A browse index listing available search terms can be consulted for the Nineteenth Century Search fields. The browse indexes are arranged alphabetically or numerically. To access a browse index, click Browse next to the relevant search box.
If you have entered a term into the search box before clicking Browse, the browse index will open with the nearest match to that term highlighted. The term entered is displayed above the browse index in the Look For... search box. For example, if you enter music into the All Record Keyword field and click Browse, music will be carried over into the Look For... search box and the browse index will open at the relevant point with music already highlighted.
If you have entered more than one term into the search box before clicking Browse (separated by either Boolean or Proximity operators), the last term only will be carried over into the browse index.
If you do not enter a term into the search box before clicking Browse, the browse index will open displaying the first 30 entries. The Look For... search box will be blank.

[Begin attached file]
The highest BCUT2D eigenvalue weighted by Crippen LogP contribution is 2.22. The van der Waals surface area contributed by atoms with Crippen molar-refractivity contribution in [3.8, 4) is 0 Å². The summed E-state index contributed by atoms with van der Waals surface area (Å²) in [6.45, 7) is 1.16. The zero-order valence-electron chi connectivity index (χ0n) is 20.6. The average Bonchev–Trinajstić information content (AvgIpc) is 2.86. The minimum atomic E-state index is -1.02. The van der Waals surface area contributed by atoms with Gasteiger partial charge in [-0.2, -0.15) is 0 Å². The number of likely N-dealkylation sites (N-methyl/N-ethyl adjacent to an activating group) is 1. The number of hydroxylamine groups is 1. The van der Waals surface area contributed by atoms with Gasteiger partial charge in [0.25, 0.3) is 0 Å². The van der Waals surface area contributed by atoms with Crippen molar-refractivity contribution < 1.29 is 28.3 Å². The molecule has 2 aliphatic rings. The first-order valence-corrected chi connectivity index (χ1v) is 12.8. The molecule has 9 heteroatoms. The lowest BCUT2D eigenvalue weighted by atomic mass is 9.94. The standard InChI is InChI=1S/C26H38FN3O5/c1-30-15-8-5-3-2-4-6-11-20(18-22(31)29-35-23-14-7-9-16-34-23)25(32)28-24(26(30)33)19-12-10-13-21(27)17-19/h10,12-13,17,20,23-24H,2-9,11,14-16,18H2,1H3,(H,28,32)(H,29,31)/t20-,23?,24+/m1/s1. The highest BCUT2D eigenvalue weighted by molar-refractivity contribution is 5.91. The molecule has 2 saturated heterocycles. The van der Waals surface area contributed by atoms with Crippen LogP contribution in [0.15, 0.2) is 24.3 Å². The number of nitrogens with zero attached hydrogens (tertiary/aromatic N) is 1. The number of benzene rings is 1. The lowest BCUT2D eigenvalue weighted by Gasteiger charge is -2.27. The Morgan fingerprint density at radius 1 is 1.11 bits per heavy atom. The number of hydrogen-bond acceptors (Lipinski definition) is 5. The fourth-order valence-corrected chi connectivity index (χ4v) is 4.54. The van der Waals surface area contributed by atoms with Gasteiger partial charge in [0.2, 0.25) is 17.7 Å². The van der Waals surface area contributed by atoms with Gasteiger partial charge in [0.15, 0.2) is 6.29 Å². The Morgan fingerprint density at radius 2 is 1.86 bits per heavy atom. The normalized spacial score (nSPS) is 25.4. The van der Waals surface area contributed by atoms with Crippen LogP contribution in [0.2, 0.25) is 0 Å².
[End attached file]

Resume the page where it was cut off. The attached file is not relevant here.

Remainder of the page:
Once in the browse index, you can navigate using:
You can select as many terms as you wish within each section of 30 entries. When the desired term or terms are highlighted, click OK to transfer them back to the relevant search box. Any term carried over into the browse index will be replaced by the terms selected in the browse index.
Each item transferred will be enclosed in double quotes. When you transfer more than one search term from a browse index to a search box, The Nineteenth Century automatically combines them using the Boolean operator OR.
Note: Netscape Navigator (Windows) users can multi-select contiguous terms using SHIFT+CLICK and non-contiguous terms using CTRL+CLICK. Highlighted terms can be deselected by moving the cursor to the relevant term and using CTRL+CLICK.
The EXACT operator is pasted back by default with the entries of certain browse indexes. If a search term is preceded by EXACT, hits will be retrieved for that term only and not for any variations on that term.
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